At this time of year, Juan Colomina is preparing for the start of the harvest of thousands of tonnes of fruit and vegetables grown under plastic in southern Spain and exported to the world.
However, this year he has an added complication; He has to figure out which forms are needed to get crops of fresh produce like lettuce and tomatoes through French and British customs in the event that Britain leaves the European Union without a withdrawal agreement.
“Our peak season starts now,” said Colomina, head of Coexphal, an association representing more than 9,000 farmers in Almeria, southern Spain. “We don’t know exactly what kind of documentation we’ll need until we know what kind of Brexit will happen.”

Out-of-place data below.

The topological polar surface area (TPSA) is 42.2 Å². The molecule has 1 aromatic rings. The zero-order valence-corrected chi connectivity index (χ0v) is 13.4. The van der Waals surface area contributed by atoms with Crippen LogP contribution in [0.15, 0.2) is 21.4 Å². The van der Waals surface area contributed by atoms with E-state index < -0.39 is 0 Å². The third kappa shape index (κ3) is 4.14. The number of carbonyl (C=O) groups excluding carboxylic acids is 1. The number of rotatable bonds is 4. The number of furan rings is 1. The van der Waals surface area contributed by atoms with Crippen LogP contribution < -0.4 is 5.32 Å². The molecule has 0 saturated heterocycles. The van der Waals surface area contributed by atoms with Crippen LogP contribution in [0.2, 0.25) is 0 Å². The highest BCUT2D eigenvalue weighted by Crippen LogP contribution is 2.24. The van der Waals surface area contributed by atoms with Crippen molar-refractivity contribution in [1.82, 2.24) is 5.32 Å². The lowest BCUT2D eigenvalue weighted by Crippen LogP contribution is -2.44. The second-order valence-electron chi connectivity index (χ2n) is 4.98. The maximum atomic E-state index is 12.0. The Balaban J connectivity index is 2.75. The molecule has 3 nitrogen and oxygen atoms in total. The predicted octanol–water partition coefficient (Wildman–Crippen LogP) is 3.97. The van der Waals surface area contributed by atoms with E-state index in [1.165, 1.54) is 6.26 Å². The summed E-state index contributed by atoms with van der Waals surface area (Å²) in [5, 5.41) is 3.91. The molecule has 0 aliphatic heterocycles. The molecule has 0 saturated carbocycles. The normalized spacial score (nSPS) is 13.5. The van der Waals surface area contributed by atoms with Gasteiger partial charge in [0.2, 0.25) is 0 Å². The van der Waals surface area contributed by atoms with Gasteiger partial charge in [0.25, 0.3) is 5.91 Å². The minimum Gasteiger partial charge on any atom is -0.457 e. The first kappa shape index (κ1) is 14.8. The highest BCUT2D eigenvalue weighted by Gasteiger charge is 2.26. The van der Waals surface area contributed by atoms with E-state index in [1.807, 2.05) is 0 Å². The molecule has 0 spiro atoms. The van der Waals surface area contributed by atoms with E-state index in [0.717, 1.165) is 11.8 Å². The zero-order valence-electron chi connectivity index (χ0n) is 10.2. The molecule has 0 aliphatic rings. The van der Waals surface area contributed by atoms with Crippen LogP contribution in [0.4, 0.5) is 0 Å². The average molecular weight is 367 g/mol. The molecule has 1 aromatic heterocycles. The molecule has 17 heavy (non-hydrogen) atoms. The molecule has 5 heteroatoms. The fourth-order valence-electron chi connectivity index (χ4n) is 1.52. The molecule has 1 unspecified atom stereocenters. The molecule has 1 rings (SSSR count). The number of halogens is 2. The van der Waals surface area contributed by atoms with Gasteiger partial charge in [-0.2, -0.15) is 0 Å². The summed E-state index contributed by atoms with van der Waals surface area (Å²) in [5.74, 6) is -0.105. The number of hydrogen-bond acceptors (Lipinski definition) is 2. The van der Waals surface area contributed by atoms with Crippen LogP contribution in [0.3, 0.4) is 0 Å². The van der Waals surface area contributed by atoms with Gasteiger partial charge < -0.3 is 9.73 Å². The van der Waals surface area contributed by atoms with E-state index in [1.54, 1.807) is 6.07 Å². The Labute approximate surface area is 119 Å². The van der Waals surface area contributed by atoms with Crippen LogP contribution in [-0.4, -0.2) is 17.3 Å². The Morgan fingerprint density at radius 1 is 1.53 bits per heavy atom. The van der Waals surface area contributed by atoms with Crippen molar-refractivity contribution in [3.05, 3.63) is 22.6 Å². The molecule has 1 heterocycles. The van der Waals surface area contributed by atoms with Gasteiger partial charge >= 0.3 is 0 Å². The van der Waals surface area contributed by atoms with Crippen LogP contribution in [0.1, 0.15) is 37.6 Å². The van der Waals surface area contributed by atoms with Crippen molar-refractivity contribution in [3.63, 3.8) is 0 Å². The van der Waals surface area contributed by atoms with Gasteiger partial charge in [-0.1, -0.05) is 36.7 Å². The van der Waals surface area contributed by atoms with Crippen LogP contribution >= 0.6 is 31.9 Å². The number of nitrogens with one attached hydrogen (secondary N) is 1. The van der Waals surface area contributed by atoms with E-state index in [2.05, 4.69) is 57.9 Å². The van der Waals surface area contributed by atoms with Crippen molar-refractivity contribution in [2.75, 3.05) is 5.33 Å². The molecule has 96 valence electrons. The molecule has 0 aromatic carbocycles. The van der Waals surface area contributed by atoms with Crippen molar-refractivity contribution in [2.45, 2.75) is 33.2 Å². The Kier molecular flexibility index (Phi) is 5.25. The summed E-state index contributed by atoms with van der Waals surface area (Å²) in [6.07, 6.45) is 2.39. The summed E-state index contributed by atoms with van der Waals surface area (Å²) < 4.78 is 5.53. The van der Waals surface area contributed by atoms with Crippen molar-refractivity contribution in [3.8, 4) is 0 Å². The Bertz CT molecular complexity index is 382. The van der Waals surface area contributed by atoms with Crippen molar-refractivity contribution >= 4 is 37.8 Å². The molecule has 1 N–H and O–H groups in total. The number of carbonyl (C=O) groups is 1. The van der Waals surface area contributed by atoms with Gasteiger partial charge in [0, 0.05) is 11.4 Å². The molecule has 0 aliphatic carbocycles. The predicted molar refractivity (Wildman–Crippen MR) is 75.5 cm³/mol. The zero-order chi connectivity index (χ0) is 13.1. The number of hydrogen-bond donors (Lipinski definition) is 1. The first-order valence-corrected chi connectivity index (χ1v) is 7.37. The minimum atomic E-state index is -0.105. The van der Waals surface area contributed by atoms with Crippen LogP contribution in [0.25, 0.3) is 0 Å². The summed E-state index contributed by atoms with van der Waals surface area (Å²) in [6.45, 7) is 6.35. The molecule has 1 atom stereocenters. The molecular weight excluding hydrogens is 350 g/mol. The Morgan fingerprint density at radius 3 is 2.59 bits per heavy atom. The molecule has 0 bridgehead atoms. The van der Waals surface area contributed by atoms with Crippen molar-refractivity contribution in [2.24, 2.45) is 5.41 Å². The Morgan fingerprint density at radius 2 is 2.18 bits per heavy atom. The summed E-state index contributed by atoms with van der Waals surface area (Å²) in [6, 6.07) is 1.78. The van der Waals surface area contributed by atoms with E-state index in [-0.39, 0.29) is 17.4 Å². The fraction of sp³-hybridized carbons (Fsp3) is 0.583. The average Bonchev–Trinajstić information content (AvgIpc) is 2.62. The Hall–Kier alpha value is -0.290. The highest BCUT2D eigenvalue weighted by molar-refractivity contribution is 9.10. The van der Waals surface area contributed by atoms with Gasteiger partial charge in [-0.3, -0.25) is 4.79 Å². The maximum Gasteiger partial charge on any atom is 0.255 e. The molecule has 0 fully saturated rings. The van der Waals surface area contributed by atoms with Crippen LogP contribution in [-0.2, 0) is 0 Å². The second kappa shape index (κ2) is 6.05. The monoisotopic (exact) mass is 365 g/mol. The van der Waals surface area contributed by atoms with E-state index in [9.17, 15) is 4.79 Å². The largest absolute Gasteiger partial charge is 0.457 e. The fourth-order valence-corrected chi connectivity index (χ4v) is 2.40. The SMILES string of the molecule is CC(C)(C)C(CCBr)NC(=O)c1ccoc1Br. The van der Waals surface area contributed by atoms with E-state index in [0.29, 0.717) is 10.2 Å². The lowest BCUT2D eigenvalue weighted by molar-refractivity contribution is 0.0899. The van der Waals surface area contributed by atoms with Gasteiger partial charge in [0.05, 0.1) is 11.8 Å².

With just three weeks before Britain is due to leave the world’s biggest trading bloc, it is still unclear on what terms it will leave or indeed whether it will become the first sovereign state to depart the European project. It’s a big unknown causing headaches in farms across Spain, Britain’s biggest foreign supplier of fruit and vegetables.
Britain’s putative Oct. 31 exit date from the EU comes at the height of Spain’s export season when the end of the British summer heralds imported tomatoes and lettuce grown in huge industrial greenhouses in the year-round Mediterranean sun. Growers and exporters will have to prepare paperwork to present at borders to smooth the passage of trucks and prevent delays that could turn perishable loads to garbage.